This is Why Florida is a “No Fault” Divorce State

Florida is a “No Fault” divorce state.  This means that parties do not have to accuse one another of doing harm to the marriage, such as by committing adultery or domestic violence, for a judge to grant a dissolution of marriage.  Rather, a party merely needs to allege that the marriage is “irretrievably broken.”

The usual test that a Tampa Bay judge gives to determine whether the marriage is irretrievably broken is to ask the question, “Would therapy or counseling help repair the marriage?”  If either party states that counseling would not help, a final decree of divorce will likely be granted.

As it turns out, England is not a “No Fault” divorce jurisdiction.  The New York Times reports that, since English parties must give reasons for seeking divorce, the court record is filled with highly personal, and sometimes downright wacky, divorce allegations.  Below are some of those allegations:

  • A husband insisted that his wife dress in a Klingon costume and speak to him in Klingon;
  • A wife maliciously and repeatedly served her husband the food he least liked: tuna casserole;
  • A wife spitefully tampered with her husband’s television antenna and, even worse, threw away his cold cuts;
  • A husband usurped control of the parties’ washing machine and dismissed her revulsion of cold cuts;
  • A husband failed to speak with his wife for 15 years and, instead, only communicated with her via Post-It note;
  • A wife flirted with and inappropriately touched anyone in the construction business, all the while claiming that she could not help herself;
  • A husband “insisted that his pet tarantula, Timmy, slept in a glass case next to the matrimonial bed,” even when his wife requested “that Timmy sleep elsewhere;”
  • A husband had terrible body odor;
  • A husband would not share the TV remote control;
  • A husband was “obsessive in attention to detail and used to comb the fringes of the rug;”
  • A spouse “is unreasonably demanding sex every night from the [other spouse], which is causing friction between the parties;”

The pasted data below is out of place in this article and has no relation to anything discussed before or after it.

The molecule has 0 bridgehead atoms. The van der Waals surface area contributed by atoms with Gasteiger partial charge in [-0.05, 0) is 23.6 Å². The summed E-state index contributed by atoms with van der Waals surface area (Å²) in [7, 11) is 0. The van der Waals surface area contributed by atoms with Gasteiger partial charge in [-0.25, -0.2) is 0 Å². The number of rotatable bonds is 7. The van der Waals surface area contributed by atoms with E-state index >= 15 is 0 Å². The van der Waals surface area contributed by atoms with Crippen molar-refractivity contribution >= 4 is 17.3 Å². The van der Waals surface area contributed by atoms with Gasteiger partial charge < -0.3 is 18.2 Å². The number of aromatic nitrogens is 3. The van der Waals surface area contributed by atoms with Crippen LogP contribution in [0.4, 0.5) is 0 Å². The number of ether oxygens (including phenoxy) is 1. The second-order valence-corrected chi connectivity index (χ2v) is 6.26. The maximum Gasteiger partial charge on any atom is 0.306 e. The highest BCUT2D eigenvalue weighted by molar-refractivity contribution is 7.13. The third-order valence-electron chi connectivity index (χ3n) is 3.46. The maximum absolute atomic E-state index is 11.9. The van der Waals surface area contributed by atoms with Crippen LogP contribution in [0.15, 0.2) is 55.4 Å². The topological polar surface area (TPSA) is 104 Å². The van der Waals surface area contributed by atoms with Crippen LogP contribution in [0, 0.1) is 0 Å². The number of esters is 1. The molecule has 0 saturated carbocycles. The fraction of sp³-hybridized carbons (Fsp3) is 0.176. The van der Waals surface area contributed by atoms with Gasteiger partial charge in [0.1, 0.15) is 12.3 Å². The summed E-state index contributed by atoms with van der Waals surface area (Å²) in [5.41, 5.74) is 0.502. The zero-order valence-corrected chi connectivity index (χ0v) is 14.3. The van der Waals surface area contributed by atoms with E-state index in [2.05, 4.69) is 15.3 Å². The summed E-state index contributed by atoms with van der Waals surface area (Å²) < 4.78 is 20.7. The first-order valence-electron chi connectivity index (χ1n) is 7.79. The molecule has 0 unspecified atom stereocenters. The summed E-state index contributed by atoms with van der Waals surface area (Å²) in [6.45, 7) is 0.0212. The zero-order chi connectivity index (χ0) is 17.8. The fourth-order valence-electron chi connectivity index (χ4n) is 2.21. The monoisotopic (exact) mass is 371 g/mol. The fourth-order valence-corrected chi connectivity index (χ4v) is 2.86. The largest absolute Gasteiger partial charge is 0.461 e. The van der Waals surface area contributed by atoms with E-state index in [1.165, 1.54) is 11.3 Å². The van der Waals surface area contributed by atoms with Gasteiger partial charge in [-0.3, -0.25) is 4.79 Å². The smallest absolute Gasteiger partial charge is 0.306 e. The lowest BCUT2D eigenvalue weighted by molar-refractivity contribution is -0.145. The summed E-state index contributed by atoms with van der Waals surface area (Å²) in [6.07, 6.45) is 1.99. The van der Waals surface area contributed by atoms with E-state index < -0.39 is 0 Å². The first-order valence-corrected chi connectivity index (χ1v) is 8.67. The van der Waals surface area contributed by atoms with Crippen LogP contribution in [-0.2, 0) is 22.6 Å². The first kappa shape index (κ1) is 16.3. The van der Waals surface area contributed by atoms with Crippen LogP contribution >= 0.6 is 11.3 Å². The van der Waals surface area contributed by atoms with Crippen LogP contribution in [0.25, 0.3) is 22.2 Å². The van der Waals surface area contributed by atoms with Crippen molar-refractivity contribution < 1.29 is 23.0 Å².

• A 6’3″ husband was dressing up in and stretching out his (substantially smaller) wife’s clothes.

If you have questions regarding Florida divorce and you are looking to retain a Tampa Bay divorce attorney, contact The Law Firm of Adam B. Cordover, P.A., at (813) 443-0615 or fill out our online form.

About Adam B. Cordover, Attorney-at-Law

Family Diplomacy is dedicated to helping clients restructure their families privately and respectfully. We practice exclusively in out-of-court dispute resolution, with a focus on collaborative divorce and family law, mediation, direct negotiations, and unbundled legal services. We maintain this out-of-court practice because we strongly believe that family disputes should be resolved in a private conference room, not in a hostile and public courtroom environment. This unique perspective on family law stems back to Adam B. Cordover’s experience studying International Affairs in Washington, D.C., and abroad. Adam had the rare opportunity to work closely with ambassadors and diplomats from war-torn regions around the world. He traveled around the globe, learning from diplomatic leaders as they applied dispute resolution techniques to tackle seemingly impossible conflicts. It dawned on him: If these techniques can work in the complex world of International Relations, why not Domestic Relations and Family Law? This realization lead Adam to create an exclusively out-of-court practice and to bring a more peacemaking approach to family law. In his previous role as a litigation attorney, Adam witnessed parties experience the negative emotional and financial effects that long, drawn out divorce battles can have on families. As a result, Adam has become a strong proponent of the Collaborative Process, where a structure is put in place so that life’s hardest moments do not have to be any more difficult than necessary. A thought leader in the international collaborative law community, Adam successfully spearheaded an effort of the Thirteenth Judicial Circuit to draft an administrative order safeguarding the principles of collaborative family law (just the fourth such administrative order in Florida). Adam has been featured in or interviewed about collaborative practice by the Tampa Bay Times, Tampa Tribune, Orlando Sentinel, Miami Herald, Tampa Bay Business Journal, Florida Bar News, NBC, Fox 13, Bay News 9, ABC Action News, The World of Collaborative Practice Magazine, and Spirit FM 90.5. Adam regularly speaks at professional and civic organizations locally and internationally regarding the collaborative process. Adam B. Cordover is president of Next Generation Divorce, a 501(c)(3) and Florida’s largest interdisciplinary collaborative practice group with member attorneys, mental health professionals, and financial professionals throughout Hillsborough, Pinellas, Pasco, Sarasota, and Manatee Counties. Adam is also on the Executive Board and co-chair of the Research Committee of the Collaborative Family Law Council of Florida. Further, Adam is a graduate of the inaugural class of the Leadership Academy of the International Academy of Collaborative Professionals. You can learn more about us and our services at www.FamilyDiplomacy.com. Attorney Adam B. Cordover is admitted to the Florida Bar and the United States District Court, Middle District of Florida. His office is located at 412 East Madison Street, Suite 824, Tampa, Florida 33602.
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